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Cab, bistro erred - panel

Lauren McKeon
Northern News Services
Published Monday, December 22, 2008

SOMBA K'E/YELLOWKNIFE - Bill Burles filed a complaint against City Cabs in December 2006. Burles frequently used the handi-van in the company's fleet, but felt it was unfair for the driver to charge a $6 service fee - applicable to all "Suburban type" vehicles.

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Bill Burles recently won a human rights case against City Cabs. The company's driver had been charging Burles a $6 surcharge for use of the handi-van. - Lauren McKeon/NNSL photo

City Cabs has since reviewed its policy and now reimburses the driver the extra fee - so the charge is not handed down to the user - if a person requests the larger vehicle because he is in a wheelchair.

"In my view, Mr. Burles' feelings of a diminished sense of security and self-esteem resulting from the imposition of the fee and its effects on his lifestyle are reasonably held," wrote Heather Clark in her decision.

"It's (about) the freedom of choice and that $6 service charge was a factor in limiting my freedom of choice due to my financial situation," Burles told News/North.

Burles added representatives from City Cabs tried to depict him as a "money grubber" and a "poor old crip."

City Cabs did not return calls for comment.

Burles is seeking $3,500 in compensation for injuries to his dignity and self-respect.

He also said he is $60 out-of-pocket for paying the surcharge about 10 times.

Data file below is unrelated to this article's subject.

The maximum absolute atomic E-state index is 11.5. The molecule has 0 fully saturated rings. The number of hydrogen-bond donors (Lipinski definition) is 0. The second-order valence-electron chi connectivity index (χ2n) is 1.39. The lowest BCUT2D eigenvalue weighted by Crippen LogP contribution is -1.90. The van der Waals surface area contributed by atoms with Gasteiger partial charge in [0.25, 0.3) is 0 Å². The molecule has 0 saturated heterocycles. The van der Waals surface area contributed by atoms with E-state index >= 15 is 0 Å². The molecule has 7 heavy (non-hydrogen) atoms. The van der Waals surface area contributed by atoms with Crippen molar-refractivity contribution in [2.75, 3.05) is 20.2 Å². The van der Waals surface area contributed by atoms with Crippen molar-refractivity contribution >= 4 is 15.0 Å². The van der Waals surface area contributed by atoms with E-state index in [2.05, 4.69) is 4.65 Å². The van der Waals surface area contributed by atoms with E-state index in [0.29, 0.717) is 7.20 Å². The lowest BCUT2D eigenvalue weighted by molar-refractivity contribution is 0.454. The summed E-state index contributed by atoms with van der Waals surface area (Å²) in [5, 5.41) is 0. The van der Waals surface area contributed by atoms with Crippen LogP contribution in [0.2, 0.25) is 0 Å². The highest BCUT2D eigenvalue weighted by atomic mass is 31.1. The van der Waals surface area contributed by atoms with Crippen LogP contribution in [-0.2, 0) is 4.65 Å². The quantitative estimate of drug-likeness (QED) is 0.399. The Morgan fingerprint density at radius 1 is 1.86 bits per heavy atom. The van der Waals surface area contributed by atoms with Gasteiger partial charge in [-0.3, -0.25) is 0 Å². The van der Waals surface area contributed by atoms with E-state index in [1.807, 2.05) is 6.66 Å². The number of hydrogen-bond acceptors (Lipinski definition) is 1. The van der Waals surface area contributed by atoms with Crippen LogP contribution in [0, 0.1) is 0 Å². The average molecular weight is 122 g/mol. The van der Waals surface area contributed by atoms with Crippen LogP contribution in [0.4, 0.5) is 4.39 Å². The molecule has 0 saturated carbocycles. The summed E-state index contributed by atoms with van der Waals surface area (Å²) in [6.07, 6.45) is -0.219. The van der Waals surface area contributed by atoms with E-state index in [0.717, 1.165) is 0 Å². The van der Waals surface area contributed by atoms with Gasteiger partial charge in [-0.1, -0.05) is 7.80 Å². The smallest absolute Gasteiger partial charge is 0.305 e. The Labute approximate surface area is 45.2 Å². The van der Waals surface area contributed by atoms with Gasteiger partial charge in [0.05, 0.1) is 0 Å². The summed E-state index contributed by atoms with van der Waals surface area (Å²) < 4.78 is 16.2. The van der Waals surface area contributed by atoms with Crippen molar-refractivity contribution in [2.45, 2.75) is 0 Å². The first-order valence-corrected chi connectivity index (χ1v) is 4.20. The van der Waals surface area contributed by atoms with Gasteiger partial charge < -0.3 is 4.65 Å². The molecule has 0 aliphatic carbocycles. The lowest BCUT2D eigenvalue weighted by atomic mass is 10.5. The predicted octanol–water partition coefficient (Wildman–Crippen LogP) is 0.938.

The adjudicator will decide the payment amount in the upcoming weeks.

Le Frolic recently received a slap on the wrist in regards to its case, but was not ordered to make any payment.

Emily Lawson filed a complaint in 2006 against the bistro, saying she was forced out after a server asked her to leave her dog outside, which Lawson said was a special services dog.

While both parties agreed on the details of the event, "much of the rest of Lawson's testimony was either very vague, inconsistent, or incredible," wrote the adjudicator, Shannon Gullberg, in her decision.

Lawson herself testified anybody with a services dog should carry documentation to present to restaurant owners, although on the night of the incident she did not.

"Given all of this, if Lawson suffered as a result of this incident, she must consider that she did not follow her own advice," wrote Gullberg.

Gullberg added she is confident the restaurant has since obtained a better understanding of the law regarding restaurants and service dogs and will not allow a similar incident to happen again.